Messy opening stretch gives way to Gophers' lopsided defeat of UMD
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MINNEAPOLIS - One of the accepted clichés in hockey, especially when a team plays two good periods and loses, is that you need to play a 60-minute game to win. But when you're clicking on all cylinders, and playing at home, 50 minutes will sometimes do the trick.
The top-ranked Gophers hockey team played a messy first 10 minutes, getting out-shot by an opportunistic rival, with a goalie who was fighting the puck, and trailed 1-0 to Minnesota Duluth.
By the end of the Gophers' lopsided 6-1 win, those early struggles were akin to that first time you had a cavity filled as a kid - distant, unpleasant memories that meant very little in the long run.
"I thought in the first 10 minutes we came out and did what we needed to do," Bulldogs coach Scott Sandelin said. "They're a good transition team and you have to kind of make it tough for them. But we forgot that there was another part of the game to play. They're good, and good teams capitalize."
Minnesota turned that 1-0 deficit into a 3-1 lead in seemingly the blink of an eye. Improving to 9-1-1, the Gophers did exactly what good teams are supposed to do at home, save for that bewildering early part of the first period.
"After the first timeout we talked about needing to get better," Gophers coach Don Lucia said. "They were winning the races to loose pucks, they were the more assertive team and they were the better team at that point in the game."
Then six different Gophers scored, including gritty co-captain Kyle Rau, who hadn't gotten a goal since the season opener. It was a classic performance for the former Mr. Hockey winner, who is known for being an opponent-disrupting force on the ice, going to the net with reckless abandon, and getting under the other team's skin in many ways. He scored by ending a scramble in front of the Bulldogs net, swatting a loose puck past UMD goalie Aaron Crandall, who was pulled in the second period.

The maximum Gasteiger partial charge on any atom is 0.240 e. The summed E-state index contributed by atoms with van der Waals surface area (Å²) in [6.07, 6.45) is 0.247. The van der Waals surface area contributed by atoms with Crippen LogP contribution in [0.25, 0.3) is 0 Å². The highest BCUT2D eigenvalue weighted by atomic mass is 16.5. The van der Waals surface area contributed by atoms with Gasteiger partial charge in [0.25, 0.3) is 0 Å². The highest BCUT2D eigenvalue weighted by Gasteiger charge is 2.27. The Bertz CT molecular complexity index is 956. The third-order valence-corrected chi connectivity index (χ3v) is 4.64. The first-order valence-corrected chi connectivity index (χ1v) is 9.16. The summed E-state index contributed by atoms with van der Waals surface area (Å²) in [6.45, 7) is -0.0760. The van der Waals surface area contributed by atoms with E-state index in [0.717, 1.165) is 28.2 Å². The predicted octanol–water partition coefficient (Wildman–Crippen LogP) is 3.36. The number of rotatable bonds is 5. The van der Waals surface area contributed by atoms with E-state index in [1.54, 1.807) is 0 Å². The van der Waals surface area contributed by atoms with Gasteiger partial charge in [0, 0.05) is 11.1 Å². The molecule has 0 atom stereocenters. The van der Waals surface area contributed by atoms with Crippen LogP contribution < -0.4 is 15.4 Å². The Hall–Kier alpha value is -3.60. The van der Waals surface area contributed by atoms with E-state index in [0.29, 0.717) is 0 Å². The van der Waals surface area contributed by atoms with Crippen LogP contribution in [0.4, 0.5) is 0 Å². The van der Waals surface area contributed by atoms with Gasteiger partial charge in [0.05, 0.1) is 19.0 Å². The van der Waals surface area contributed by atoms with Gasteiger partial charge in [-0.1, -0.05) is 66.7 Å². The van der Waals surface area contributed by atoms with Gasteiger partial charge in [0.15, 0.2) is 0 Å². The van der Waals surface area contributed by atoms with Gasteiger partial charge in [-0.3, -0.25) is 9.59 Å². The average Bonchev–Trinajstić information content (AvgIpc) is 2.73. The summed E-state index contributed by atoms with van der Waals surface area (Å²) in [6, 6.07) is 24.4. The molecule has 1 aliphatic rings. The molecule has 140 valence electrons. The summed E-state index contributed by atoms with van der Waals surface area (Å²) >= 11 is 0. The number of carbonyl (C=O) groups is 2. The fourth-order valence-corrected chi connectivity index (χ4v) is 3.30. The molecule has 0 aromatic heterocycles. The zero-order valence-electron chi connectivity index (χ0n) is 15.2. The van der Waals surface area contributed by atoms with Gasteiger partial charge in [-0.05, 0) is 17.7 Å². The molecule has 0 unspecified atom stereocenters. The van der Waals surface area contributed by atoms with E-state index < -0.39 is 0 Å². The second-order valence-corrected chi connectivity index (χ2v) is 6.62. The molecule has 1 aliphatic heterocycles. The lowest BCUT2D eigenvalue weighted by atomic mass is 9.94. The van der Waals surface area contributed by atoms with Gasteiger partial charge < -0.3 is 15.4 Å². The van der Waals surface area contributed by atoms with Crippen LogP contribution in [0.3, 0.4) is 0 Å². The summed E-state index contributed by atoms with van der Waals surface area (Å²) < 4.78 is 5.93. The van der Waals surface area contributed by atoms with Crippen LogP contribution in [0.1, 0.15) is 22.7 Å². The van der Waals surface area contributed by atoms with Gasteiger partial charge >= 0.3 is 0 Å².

"That's when Kyle's at his best," Lucia said. "Kyle can do his talking to the opposing team, but he's got to guard that he doesn't take it too far where it takes him off his game."
Almost forgotten in the offensive onslaught was Gophers goalie Adam Wilcox, who settled down after fighting the puck early while the Bulldogs controlled play, and quietly recorded a career-best 36 saves. They have played each other for generations, but with the Gophers now in the Big Ten and UMD in the new National Collegiate Hockey Conference, this was the first non-conference meeting between these in-state rivals in nearly 50 years. Still, these meetings are personal for Wilcox, the cousin of former Bulldogs star goalie Alex Stalock, who now skates for the NHL's San Jose Sharks.
"My mom and (Stalock's) mom always watch these games together. I can't imagine the households are too friendly after these," said Wilcox, who has never lost to the Bulldogs. "It's always fun. I'd go up and watch him play the Gophers, so it's always fun for the family to watch these games together."
Wilcox was especially sharp in the third period, when the Gophers killed a trio of UMD power plays and the goalie stopped 15 shots. Due to the Saturday afternoon football game, the Bulldogs returned to Duluth late Friday and will come back to Minneapolis to complete the weekend series on Sunday afternoon.
Not satisfied after a lopsided win, or perhaps harboring painful memories of those first 10 minutes, Lucia praised Wilcox, and called for a better team effort the next time out.
"(Wilcox) was good, and I think we relied a little bit too much on him," Lucia said. "We have to tighten some things up for the rematch on Sunday."
When you're undefeated at home in late November, and are winning going away without your best effort, even against a determined historical rival, it's the little things - like a nagging cavity - that get to you, apparently.